CoDesign – Design, Participation and Democracy

Course - first cycle - 30 credits

Syllabus for students autumn 2020, autumn 2019

Course Code:
KD335D revision 1
Swedish name:
CoDesign – Design, deltagande och demokrati
Level of specialisation
G2F
Main fields of study:
No main fields
Language:
English
Date of ratification:
01 March 2019
Decision-making body:
Faculty of Culture and Society
Enforcement date:
02 September 2019

Entry requirements

General entry requirements + English B + At least 120 university credits

Specialisation and progression relative to the degree regulations

The course can normally be included as a part of a general degree at basic level.

Purpose

The course aims at educating skillful and reflective co-designers. Students will learn how to design and carry out collaborative and participatory processes to explore complex societal issues by involving stakeholders with different interests. They will also be able to critically reflect on opportunities and challenges of these processes.

Contents

The course combines a theoretical stream with a practical one.
In the theoretical stream, students will learn about concepts and practical approaches through lectures and workshops. Here the focus will be both on core topics (e.g. co-design history, mutual learning, materiality and participation) and consolidated approaches (e.g. ethnographic methods, collaborative mapping, workshops); as well as more contemporary topics (f.ex. sustainability, commons, speculations, city making, co-production) and experimental approaches (e.g. collective prototyping, design events, critical/speculative interventions).
In the practical stream, students will carry out a co-design project together with external stakeholders (e.g. NGOs, citizens, public authorities). Through the project, students will learn how to master diverse approaches with the support of experienced teachers. The hands-on experience gained from the project will be used a starting point for further reflection and learning in class.

Learning outcomes

After ending the course, the student should be able to:

  • account for core theories, contemporary perspectives and key examples within the area of co-design/participatory design (PD); especially in relation to design, participation and democracy [1]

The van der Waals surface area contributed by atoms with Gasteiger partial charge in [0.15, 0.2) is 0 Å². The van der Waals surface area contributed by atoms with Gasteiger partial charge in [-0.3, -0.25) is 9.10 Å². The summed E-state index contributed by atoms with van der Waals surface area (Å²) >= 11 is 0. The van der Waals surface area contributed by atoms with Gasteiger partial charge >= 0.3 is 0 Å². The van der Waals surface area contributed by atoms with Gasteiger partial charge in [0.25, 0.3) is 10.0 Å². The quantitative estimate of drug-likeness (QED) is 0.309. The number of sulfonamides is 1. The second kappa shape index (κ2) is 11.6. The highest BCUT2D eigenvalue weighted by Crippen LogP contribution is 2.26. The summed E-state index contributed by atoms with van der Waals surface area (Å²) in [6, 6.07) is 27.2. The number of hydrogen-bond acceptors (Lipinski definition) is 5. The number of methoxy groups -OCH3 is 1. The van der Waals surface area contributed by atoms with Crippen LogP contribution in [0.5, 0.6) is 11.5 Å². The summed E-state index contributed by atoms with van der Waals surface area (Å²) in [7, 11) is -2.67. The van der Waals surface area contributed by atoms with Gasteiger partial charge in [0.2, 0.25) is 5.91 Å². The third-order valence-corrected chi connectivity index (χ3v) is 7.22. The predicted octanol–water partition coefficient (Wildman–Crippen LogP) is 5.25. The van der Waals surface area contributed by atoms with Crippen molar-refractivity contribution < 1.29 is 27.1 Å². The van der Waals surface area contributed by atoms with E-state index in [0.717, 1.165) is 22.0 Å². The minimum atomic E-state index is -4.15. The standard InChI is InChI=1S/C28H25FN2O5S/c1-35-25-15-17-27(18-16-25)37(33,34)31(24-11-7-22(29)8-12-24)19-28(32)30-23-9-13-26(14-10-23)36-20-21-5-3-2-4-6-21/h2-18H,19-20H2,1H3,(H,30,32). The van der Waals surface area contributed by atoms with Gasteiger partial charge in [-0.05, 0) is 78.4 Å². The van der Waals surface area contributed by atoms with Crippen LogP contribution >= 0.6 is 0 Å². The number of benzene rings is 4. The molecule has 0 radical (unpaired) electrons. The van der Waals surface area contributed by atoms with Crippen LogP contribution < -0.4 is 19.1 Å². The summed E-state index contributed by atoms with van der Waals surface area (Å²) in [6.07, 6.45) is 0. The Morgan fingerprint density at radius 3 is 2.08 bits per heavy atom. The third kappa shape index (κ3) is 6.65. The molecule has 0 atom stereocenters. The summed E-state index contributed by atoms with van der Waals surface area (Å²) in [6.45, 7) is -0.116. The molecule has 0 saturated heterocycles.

• employ a repertoire of consolidated and experimental co-design approaches [2]
  • select and adapt relevant co-design approaches to plan and stage a series of co-design activities [3]
  • initiate and manage relationships with external stakeholders in a co-design project [4].
  • critically analyze and evaluate their own co-design activities using provided theoretical notions and ethical frameworks [5]
  • critically relate co-design to their own main area of study or practice [6]
  • communicate co-design theories, experiences and key insights verbally, visually and in writing for different audiences; as well as constructively discuss and comment on the work of others [7]

Learning activities

The course combines lectures, workshops, a practical co-design project, and seminars.
The lectures relate to learning outcomes 1,2.
The workshops relate to learning outcomes 2, 3.
With the practical co-design project, students will engage in a “real” co-design project together with external stakeholders. It relates to learning outcomes 2,3,4,7.
The seminars relate to learning outcomes 1,2,5,6,7

Assessments

The course is assessed through three examinations:
1) Co-design process portfolio. It presents the co-design project process, outcomes and learnings. The following learning outcomes are assessed: 2, 3, 4, 5, 7 (12 credits)
2) Staging and documenting the final “Design Thing”.The following learning outcomes are assessed: 2, 3, 5, 7 (12 credits)
3) An individual written reflection. The following learning outcomes are assessed: 1, 5, 6, 7 (6 credits)

Grading system

Fail (U) or Pass (G).

Course literature and other teaching materials

  • Agger Eriksen M. (2012) Materials matter in Co-design. PhD dissertation. Malmö University.
  • Commission for a Socially Sustainable Malmö. (2013). Malmo’s Path Towards a Sustainable Future: Health, Welfare and Justice.
  • DiSalvo, B., Yip, J., Bonsignore, E., & DiSalvo, C. (2017). Participatory Design for Learning. Routledge.
  • Lury, C. and Wakeford, N. (Eds.). (2012). Inventive methods: The happening of the social. Routledge.
  • Simonsen, J., & Robertson, T. (Eds.) (2013). International Handbook of Participatory Design. Routledge.
  • Weibel, P., & Latour, B. (2005). Making things public. ZKM.
Additional literature/teaching material is specified in the course guide.

Course evaluation

The University provides all students who are participating in, or have completed, a course to express their experiences and views on the course through a course evaluation which is organized at the end of the course. The university will collate the course evaluations and provide information about their results and any actions prompted by them. The results shall be made available to the students. (HF 1:14).

Interim rules

When a course is no longer given, or the contents have been radically changed, the student has the right to re-take the examination, which will be given twice during a one-year period, according to the syllabus which was valid at the time of registration.

Other Information

This is the English version of a Swedish syllabus.